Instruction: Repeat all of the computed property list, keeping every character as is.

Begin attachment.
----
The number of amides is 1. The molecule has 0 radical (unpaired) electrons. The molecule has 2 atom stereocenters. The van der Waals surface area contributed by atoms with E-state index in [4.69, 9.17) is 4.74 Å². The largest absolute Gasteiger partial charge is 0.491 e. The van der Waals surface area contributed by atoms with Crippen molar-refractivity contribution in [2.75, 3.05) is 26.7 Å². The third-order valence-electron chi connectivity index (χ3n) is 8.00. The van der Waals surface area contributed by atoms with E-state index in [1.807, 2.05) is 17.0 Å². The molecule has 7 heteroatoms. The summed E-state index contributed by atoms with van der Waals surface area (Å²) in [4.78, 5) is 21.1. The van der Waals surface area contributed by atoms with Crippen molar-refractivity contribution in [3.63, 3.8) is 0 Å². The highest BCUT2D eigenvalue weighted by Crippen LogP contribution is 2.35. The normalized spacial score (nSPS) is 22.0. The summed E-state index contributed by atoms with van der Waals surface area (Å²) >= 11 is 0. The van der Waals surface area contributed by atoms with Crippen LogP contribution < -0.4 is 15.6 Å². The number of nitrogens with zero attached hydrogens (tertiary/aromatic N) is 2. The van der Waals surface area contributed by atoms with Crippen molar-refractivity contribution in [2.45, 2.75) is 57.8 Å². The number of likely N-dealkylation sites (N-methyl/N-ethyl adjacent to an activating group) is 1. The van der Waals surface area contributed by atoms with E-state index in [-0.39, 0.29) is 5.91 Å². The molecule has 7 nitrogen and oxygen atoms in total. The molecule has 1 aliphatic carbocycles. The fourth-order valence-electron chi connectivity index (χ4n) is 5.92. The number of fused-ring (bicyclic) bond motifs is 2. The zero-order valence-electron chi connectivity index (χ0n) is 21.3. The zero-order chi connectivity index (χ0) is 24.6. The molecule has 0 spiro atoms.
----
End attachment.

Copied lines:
The number of amides is 1. The molecule has 0 radical (unpaired) electrons. The molecule has 2 atom stereocenters. The van der Waals surface area contributed by atoms with E-state index in [4.69, 9.17) is 4.74 Å². The largest absolute Gasteiger partial charge is 0.491 e. The van der Waals surface area contributed by atoms with Crippen molar-refractivity contribution in [2.75, 3.05) is 26.7 Å². The third-order valence-electron chi connectivity index (χ3n) is 8.00. The van der Waals surface area contributed by atoms with E-state index in [1.807, 2.05) is 17.0 Å². The molecule has 7 heteroatoms. The summed E-state index contributed by atoms with van der Waals surface area (Å²) in [4.78, 5) is 21.1. The van der Waals surface area contributed by atoms with Crippen molar-refractivity contribution in [3.63, 3.8) is 0 Å². The highest BCUT2D eigenvalue weighted by Crippen LogP contribution is 2.35. The normalized spacial score (nSPS) is 22.0. The summed E-state index contributed by atoms with van der Waals surface area (Å²) >= 11 is 0. The van der Waals surface area contributed by atoms with Crippen LogP contribution < -0.4 is 15.6 Å². The number of nitrogens with zero attached hydrogens (tertiary/aromatic N) is 2. The van der Waals surface area contributed by atoms with Crippen molar-refractivity contribution in [2.45, 2.75) is 57.8 Å². The number of likely N-dealkylation sites (N-methyl/N-ethyl adjacent to an activating group) is 1. The van der Waals surface area contributed by atoms with E-state index in [-0.39, 0.29) is 5.91 Å². The molecule has 7 nitrogen and oxygen atoms in total. The molecule has 1 aliphatic carbocycles. The fourth-order valence-electron chi connectivity index (χ4n) is 5.92. The number of fused-ring (bicyclic) bond motifs is 2. The zero-order valence-electron chi connectivity index (χ0n) is 21.3. The zero-order chi connectivity index (χ0) is 24.6. The molecule has 0 spiro atoms.